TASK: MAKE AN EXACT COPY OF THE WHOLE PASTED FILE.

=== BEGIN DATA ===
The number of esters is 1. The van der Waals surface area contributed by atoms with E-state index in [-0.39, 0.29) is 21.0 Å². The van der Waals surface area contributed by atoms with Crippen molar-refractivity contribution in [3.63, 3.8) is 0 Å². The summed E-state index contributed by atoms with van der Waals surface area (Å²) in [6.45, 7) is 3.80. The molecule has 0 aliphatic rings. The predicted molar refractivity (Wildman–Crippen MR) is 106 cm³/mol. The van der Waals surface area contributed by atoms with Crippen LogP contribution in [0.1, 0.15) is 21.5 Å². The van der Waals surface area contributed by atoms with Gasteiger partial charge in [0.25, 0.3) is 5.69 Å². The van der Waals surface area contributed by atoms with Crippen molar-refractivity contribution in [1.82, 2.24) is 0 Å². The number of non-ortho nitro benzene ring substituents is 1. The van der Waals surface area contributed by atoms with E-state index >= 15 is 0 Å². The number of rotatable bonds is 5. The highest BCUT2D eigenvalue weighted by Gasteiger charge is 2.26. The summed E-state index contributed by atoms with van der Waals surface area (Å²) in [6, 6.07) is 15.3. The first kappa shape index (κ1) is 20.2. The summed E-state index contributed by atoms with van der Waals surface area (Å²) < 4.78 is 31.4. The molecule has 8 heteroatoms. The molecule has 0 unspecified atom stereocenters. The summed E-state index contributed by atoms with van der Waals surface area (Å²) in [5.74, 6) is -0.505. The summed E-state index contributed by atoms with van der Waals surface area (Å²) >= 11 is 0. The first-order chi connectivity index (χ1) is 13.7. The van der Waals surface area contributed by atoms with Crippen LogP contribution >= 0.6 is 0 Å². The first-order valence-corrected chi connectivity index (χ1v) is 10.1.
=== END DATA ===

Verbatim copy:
The number of esters is 1. The van der Waals surface area contributed by atoms with E-state index in [-0.39, 0.29) is 21.0 Å². The van der Waals surface area contributed by atoms with Crippen molar-refractivity contribution in [3.63, 3.8) is 0 Å². The summed E-state index contributed by atoms with van der Waals surface area (Å²) in [6.45, 7) is 3.80. The molecule has 0 aliphatic rings. The predicted molar refractivity (Wildman–Crippen MR) is 106 cm³/mol. The van der Waals surface area contributed by atoms with Crippen LogP contribution in [0.1, 0.15) is 21.5 Å². The van der Waals surface area contributed by atoms with Gasteiger partial charge in [0.25, 0.3) is 5.69 Å². The van der Waals surface area contributed by atoms with Crippen molar-refractivity contribution in [1.82, 2.24) is 0 Å². The number of non-ortho nitro benzene ring substituents is 1. The van der Waals surface area contributed by atoms with E-state index >= 15 is 0 Å². The number of rotatable bonds is 5. The highest BCUT2D eigenvalue weighted by Gasteiger charge is 2.26. The summed E-state index contributed by atoms with van der Waals surface area (Å²) in [6, 6.07) is 15.3. The first kappa shape index (κ1) is 20.2. The summed E-state index contributed by atoms with van der Waals surface area (Å²) < 4.78 is 31.4. The molecule has 8 heteroatoms. The molecule has 0 unspecified atom stereocenters. The summed E-state index contributed by atoms with van der Waals surface area (Å²) in [5.74, 6) is -0.505. The summed E-state index contributed by atoms with van der Waals surface area (Å²) >= 11 is 0. The first-order chi connectivity index (χ1) is 13.7. The van der Waals surface area contributed by atoms with Crippen LogP contribution >= 0.6 is 0 Å². The first-order valence-corrected chi connectivity index (χ1v) is 10.1.